Throughout this golf season we will build your swing brick by brick. In the last article we discussed the foundation of the swing, the setup. This week we will start to build a swing on top of that solid setup foundation, the backswing.
There is a lot of confusion about the backswing. Students ask, “Should I swing like Bubba Watson and turn my hips way back on my backswing to get power? Or should I keep my hips really quiet during the backswing like Rory McIlroy? Or should I lift my front foot like Ben Hogan used to do to get a better turn?” The answer is more simple than you think. Thanks to scientific study and biofeedback, the swing is much more of an objective science than it used to be. With the help of biofeedback technology like the K-Vest or the data that we gather from Trackman, we understand the physics of the swing and can firmly give proof that certain positions are more beneficial than others.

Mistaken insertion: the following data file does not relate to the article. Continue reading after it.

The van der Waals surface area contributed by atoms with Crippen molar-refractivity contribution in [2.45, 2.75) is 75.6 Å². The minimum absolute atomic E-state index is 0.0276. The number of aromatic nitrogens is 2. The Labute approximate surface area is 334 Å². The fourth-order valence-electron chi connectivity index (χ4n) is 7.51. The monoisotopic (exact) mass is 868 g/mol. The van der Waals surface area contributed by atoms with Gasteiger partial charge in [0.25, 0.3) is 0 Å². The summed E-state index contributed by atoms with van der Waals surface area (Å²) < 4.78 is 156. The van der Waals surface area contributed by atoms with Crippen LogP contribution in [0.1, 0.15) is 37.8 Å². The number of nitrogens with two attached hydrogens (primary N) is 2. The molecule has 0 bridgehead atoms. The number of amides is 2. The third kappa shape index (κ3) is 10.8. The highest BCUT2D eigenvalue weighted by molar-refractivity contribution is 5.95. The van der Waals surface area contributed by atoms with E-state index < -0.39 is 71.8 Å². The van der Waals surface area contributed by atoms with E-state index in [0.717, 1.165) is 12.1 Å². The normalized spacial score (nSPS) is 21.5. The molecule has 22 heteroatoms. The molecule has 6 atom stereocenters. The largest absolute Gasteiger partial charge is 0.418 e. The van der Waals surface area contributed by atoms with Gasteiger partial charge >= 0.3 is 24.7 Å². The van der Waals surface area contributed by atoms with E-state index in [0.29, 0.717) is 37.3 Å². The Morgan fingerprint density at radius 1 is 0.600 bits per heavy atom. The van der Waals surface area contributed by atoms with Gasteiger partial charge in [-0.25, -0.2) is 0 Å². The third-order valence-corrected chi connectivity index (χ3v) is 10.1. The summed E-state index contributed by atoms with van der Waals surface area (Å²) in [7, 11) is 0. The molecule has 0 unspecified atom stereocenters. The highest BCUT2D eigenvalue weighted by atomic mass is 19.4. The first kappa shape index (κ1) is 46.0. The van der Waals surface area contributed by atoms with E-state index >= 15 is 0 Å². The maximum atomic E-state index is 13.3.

We now know that the most efficient backswing is a coiling movement whereas the upper body separates from the lower body, creating tension. Underneath this separation lies a significant amount of power. Rory McIlroy is a testament to the power of separation. Because of his ability to separate his upper body from his lower body, he is able to fire his hips through the ball at 700 degrees PER SECOND! The centrifugal force of this quick turn generates clubhead speed.
The golfer in the picture demonstrates separation perfectly. The player starts his backswing with his shoulders in frame number two. He turns his shoulders and upper center for 30 degrees before his hips begin to turn. In the third frame you will see that the golfer’s hips have started turning. The ratio is now 60 degrees of shoulder turn and 30 degrees of hip turn. In the fourth frame, the golfer stops his turn at around 80-85 degrees with his hips at 40 degrees of turn. This separation creates a good amount of tension between the upper and lower body. The golfer feels coiled and ready to fire through the ball.
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